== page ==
What should come first in Sri Lanka’s debt market, Regulation or Development?


June 9, 2015 (LBO) – Sri Lanka needs to allow the debt market development through producing new products before regulating it, since the market is pacing fast and changing day by day, Ajith Fernando, chief of Capital Alliance Sri Lanka said.

“The regulator has to move away from stopping everything that they can’t regulate,” Fernando said.

“Regulator can never be the facilitator to develop the market, regulator has to allow the market to develop and then regulate it,”

“Trying to protect all the investors in all perils at all times is not possible.”

Fernando was speaking at the 63rd LBR LBO CEO forum held at the Colombo, Hilton last week.

Experts say that the domestic debt market in Sri Lanka is still at a nascent stage.

It has been estimated that retained profits finance about 70 percent of private investment in Sri Lanka, with short-term borrowing financing a further 20 percent. Thus long-term debt funds only around 10 percent of private investments.

However regulator plays a big role in the Sri Lankan debt market.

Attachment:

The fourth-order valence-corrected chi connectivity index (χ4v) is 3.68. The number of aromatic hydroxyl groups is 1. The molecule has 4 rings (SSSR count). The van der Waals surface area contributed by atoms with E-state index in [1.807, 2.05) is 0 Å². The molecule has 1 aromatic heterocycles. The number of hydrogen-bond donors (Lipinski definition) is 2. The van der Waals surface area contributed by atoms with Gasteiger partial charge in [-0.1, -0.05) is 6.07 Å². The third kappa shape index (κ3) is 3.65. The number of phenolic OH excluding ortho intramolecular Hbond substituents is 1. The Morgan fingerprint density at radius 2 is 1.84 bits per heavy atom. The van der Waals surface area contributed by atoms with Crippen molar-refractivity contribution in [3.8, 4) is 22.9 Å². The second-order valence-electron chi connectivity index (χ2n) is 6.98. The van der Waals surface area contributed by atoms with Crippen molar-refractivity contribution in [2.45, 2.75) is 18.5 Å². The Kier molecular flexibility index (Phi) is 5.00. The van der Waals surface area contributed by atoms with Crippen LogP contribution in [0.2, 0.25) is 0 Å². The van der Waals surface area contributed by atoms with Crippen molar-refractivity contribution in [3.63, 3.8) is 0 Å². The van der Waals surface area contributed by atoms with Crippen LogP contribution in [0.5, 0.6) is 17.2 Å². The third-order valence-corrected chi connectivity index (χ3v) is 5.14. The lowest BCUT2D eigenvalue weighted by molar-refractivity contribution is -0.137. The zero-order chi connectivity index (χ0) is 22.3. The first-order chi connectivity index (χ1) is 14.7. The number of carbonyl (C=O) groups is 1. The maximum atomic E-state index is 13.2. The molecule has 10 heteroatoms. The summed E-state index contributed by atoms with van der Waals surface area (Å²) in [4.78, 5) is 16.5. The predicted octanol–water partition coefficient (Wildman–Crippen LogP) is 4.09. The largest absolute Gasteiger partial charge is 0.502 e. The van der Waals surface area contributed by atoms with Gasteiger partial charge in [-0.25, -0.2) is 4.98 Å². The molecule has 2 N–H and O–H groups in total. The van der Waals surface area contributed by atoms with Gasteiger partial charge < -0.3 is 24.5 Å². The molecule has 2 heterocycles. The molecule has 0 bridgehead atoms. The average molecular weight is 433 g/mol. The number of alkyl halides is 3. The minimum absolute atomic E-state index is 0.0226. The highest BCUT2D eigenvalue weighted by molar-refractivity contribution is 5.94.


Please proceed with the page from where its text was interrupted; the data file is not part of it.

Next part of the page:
Fernando says if the country wants the market to grow, the regulator should allow ways and means to generate liquidity for companies.

“Let it happen, and then regulate it. The idea is to allow the investor to invest the way that he wants and products will take care different in features,”

Pointing out an example of a regulated product Fenando said that, short selling is considered a bad thing and treated like a traitor to the country, not only here that is a common thinking in many parts of the world,”

“The law says you can short sell, but the regulation has been done in such a manner that you cannot short sell,”

“Without short selling there is no liquidity in the market and without liquidity you cannot continue issuing bonds in to a saturated market,”

“So the products also will have to start coming very soon,”

“Now as an example if you want to list a debenture in Sri Lanka it has to be one notch above the investment grade,”

“That is the regulator taking one further step and deciding and looking what if there is a credit downgrade, so they are trying to protect the investors from credit downgrade, which is ridiculous.” Fernando said.

He said the mindset has to change, allowing more things to happen and setting up regulations has to be speeded up according to the market change.